"The Word became flesh and made his dwelling among us. We have seen his glory, the glory of the One and Only, who came from the Father, full of grace and truth." John 1:14

Monday, October 10, 2011

Love and Rudeness

This week I am returning to 1 Corinthians 13 to our phrase by phrase ownership of the famous chapter on love’s superiority to any spiritual gift without it. Paul here states,” Love…is not rude.” Study of the Greek word revealed that it is found only here and in the same letter, chapter 7, when Paul states that a man who has been engaged to a woman for a long time and finds that he is “acting improperly” toward her, can go ahead and marry her if he wishes. If he does so, Paul concludes, he is not sinning. This passage seems odd to today’s reader and is worthy of its own analysis. Suffice it to say here, that the meaning has something to do with not taking into account the effect of one’s behavior on the feelings and reputation of another. To act in such a way, with disregard for how we are affecting others, is to act improperly, to act rudely. One has the distinct feeling that this is one of those words that loses something in translation, but we are stuck with what we have.

Rudeness in this sense seems to carry a tone of insensitivity, callousness, indifference to the wellbeing (emotional, spiritual, reputation) of another whom we are called to love. The Corinthians were exhibiting rudeness in their worship (insensitivity to how their disorderly worship might affect newcomers) and in the observance of the Lord’s Supper (showing favoritism). To this extent, they were not exhibiting the agape love God intended.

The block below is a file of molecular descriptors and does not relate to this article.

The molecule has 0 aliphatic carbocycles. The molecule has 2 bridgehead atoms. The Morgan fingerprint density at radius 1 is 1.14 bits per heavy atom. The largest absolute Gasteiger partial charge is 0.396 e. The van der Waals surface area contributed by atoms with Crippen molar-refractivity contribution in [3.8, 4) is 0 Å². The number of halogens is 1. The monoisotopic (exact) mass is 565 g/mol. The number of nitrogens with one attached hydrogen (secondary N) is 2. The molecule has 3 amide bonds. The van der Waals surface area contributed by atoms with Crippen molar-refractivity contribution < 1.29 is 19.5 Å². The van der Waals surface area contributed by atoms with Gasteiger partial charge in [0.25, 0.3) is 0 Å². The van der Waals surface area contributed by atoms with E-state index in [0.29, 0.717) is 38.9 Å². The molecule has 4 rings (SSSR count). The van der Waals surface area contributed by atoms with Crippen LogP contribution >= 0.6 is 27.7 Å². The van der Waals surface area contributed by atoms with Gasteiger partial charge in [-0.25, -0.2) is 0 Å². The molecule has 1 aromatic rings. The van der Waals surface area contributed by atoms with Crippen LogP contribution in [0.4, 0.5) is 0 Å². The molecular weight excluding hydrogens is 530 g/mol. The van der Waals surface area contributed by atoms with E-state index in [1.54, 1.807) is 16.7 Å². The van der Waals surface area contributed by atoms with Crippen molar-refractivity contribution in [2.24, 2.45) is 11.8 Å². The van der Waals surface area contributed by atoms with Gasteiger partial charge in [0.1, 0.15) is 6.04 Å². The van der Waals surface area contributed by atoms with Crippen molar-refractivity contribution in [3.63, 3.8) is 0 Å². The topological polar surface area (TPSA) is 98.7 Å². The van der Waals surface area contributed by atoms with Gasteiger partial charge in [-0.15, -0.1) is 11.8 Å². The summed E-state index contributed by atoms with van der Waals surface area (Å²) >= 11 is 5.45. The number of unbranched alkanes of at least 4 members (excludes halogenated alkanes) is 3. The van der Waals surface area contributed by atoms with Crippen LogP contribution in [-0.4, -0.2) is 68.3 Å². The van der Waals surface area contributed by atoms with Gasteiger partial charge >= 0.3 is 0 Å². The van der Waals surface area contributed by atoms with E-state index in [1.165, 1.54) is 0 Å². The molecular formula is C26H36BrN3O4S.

Today’s reader can learn a lot from considering this phrase. In our quest for boundaries (I am responsible for my own feelings and no one else’s) we may, at times, go too far. In Western culture, we stand upon our independence. In so doing, we are fond of declaring our rights: our right to say and do and eat and drink exactly as we please. Our freedom in Christ may give us even more reason to declare that no man can tell us what to do. We are not legalists, after all, bound to a set of rules. But we are not to forget that just because a thing is permissible, that does not mean it is profitable. And permissable does not make it beneficial. If a newer believer, or one weaker in the faith, witnesses us doing a certain thing, might it cause him to stumble? Then love might call us to make another choice.

There are many things that are not technically sin that can wound another. While we are not unilaterally responsible for the feelings of others, we are commanded to build one another up. In another letter, one written to the Ephesians, Paul challenged Christ followers to allow only those words to cross their lips that were beneficial for building one another up. What a different experience the church would be, if we took these charges to heart. Sensitivity toward one another is not a sign of weakness, it is a sign of Christlikeness, as we take on his compassion, and leave behind the rudeness of the world from which he called us.

“Love … is not rude.” 1 Corinthians 13:5

“Do not let any unwholesome talk come out of your mouths, but only that which is useful for building others up according to needs, that it may benefit those who listen.” Ephesians 4:29